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Consumer Protection or Big Brother is Watching

Posted by Larry Doyle on May 26, 2010 11:30 AM |

I am all for financial regulatory reform, but as I wrote the other day I do not trust Washington. I witness further reason not to trust the wizards in Washington after reviewing a gem buried in the Senate’s version of financial regulatory reform.

You likely will not see this in the mainstream media, but thanks to CNS News for reporting Senate Democrats Pass Bill Allowing Government to Collect Addresses, ATM Records of Bank Customers:

Senate Democrats united to pass a financial regulatory bill that allows the government to collect data on any person operating in financial markets at any level, including the collection of personal transaction records from local banks that list customers’ addresses and ATM receipts.

Why would Uncle Sam possibly need this information? If there are reasons to investigate criminal activity, I am sure officials can gain access to needed information very quickly. So why would they need this information for each and every American citizen?

The Senate voted 59-39 on Thursday to pass the bill, the chief aim of which is to more-heavily regulate the financial industry. The bill now goes to a conference committee in the House of Representatives, where differences between the House and Senate versions will be ironed out.

The bill, if it becomes law, would create the Bureau of Consumer Financial Protection and empower it to “gather information and activities of persons operating in consumer financial markets,” including the names and addresses of account holders, ATM and other transaction records, and the amount of money kept in each customer’s account.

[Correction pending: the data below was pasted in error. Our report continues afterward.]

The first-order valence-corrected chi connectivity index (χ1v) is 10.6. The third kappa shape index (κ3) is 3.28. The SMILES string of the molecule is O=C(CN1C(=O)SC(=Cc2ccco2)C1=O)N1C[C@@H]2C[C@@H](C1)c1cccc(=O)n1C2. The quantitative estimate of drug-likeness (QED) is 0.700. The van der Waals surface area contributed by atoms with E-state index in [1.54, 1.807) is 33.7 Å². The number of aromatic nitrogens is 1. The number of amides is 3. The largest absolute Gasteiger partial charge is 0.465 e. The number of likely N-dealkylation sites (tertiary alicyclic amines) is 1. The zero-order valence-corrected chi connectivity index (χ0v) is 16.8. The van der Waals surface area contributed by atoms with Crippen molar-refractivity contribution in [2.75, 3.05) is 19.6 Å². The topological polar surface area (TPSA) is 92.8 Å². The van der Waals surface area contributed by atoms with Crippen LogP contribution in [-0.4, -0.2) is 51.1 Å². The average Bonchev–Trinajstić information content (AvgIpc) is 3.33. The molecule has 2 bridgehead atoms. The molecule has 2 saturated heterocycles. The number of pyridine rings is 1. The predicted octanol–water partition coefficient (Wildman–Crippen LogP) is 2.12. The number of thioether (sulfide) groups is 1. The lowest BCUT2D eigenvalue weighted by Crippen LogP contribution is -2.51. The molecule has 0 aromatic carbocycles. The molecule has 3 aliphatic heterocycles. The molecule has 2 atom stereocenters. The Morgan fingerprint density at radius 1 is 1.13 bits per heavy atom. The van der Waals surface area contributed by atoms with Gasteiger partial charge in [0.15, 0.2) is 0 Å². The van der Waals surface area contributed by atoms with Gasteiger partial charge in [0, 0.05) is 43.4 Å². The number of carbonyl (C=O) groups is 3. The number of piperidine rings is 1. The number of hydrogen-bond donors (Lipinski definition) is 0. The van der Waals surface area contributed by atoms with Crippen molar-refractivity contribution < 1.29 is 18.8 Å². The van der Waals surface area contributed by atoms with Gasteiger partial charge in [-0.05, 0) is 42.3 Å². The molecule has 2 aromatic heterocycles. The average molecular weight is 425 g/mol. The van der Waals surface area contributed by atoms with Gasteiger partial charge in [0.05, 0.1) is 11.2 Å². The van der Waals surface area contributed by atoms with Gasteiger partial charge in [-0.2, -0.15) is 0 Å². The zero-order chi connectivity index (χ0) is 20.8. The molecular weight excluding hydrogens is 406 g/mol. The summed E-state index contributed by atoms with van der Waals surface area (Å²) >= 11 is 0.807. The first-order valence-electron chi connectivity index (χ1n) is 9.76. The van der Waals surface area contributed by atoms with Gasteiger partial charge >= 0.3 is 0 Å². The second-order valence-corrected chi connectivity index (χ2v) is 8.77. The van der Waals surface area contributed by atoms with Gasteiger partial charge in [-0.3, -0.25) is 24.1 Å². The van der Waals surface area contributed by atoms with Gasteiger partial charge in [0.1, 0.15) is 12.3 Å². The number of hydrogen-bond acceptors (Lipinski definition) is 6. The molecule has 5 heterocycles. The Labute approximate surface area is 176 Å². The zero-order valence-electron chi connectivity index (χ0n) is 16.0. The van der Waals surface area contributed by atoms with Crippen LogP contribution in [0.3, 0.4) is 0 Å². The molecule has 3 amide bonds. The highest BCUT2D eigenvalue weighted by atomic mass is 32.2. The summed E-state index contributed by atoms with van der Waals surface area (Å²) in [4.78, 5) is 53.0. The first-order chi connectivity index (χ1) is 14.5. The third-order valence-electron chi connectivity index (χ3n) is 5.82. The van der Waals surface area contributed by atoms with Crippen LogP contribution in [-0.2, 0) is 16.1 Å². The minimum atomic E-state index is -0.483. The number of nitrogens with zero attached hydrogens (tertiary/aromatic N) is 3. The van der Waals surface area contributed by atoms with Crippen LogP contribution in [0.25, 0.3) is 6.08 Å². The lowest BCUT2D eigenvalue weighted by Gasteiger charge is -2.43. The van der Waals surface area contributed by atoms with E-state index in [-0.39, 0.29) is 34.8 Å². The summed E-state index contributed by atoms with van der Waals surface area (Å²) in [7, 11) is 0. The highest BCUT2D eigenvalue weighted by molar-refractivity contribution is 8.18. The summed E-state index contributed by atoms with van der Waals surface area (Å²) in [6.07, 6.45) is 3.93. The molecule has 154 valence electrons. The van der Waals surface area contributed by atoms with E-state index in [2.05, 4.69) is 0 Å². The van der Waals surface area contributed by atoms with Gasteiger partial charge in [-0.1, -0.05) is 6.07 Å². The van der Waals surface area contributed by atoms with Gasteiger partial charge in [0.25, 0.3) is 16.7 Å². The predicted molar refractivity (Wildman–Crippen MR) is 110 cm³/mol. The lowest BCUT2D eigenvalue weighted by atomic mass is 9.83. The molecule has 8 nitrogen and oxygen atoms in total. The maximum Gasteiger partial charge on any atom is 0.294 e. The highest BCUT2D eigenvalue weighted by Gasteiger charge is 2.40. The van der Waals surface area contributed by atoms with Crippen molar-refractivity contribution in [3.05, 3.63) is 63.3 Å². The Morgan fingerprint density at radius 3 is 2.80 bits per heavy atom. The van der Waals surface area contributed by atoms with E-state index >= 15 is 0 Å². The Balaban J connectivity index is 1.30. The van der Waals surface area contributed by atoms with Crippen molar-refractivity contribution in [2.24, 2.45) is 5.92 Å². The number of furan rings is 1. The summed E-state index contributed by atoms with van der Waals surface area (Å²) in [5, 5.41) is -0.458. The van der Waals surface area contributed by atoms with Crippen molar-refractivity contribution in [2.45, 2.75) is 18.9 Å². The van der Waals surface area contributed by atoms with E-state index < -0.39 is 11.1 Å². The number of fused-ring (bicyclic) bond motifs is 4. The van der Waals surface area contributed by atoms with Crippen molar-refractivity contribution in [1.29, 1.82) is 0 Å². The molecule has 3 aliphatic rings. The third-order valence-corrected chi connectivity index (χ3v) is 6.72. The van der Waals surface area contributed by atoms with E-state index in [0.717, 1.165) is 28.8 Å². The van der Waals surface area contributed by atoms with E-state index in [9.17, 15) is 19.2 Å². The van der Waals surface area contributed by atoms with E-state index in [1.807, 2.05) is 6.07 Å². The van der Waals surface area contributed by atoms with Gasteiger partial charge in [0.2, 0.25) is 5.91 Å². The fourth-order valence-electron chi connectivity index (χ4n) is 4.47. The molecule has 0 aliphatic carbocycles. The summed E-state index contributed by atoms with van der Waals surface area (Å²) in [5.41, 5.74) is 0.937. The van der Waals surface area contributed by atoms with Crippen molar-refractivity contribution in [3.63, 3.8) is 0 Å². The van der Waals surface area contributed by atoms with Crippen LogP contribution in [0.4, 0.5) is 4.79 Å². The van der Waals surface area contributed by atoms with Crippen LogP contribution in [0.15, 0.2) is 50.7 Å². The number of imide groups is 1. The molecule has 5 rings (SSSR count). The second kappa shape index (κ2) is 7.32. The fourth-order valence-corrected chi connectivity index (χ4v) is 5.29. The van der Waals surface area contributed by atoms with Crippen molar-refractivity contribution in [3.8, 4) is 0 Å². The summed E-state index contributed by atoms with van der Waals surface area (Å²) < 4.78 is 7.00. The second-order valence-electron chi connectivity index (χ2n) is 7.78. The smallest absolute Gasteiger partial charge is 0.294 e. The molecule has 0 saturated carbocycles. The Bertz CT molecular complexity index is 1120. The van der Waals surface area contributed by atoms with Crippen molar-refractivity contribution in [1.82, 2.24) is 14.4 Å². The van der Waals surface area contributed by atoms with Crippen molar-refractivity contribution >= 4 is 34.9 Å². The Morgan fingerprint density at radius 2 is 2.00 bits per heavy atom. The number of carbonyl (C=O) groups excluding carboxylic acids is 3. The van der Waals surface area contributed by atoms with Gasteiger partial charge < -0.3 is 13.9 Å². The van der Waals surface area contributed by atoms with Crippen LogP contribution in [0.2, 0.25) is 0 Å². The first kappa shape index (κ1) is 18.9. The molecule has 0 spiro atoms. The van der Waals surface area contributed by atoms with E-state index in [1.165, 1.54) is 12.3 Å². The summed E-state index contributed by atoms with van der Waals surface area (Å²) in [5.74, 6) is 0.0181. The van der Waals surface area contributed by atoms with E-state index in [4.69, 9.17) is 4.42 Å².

The new bureaucracy is then allowed to “use the data on branches and [individual and personal] deposit accounts … for any purpose” and may keep all records on file for at least three years and these can be made publicly available upon request.


I would love to hear the rationale behind this aspect of financial regulatory reform.

As I stated earlier, I am all for real financial regulatory reform of Wall Street and banking. I don’t see, however, why this information is critically important to the pursuit of that goal. To be perfectly frank, I do not doubt for a second that all of our personal lives are truly open books, but for Uncle Sam to be so bold as to put this language in the financial regulatory reform takes the blatant intrusion of government into our personal lives to an entirely new level.

Do you trust Uncle Sam?

I don’t.


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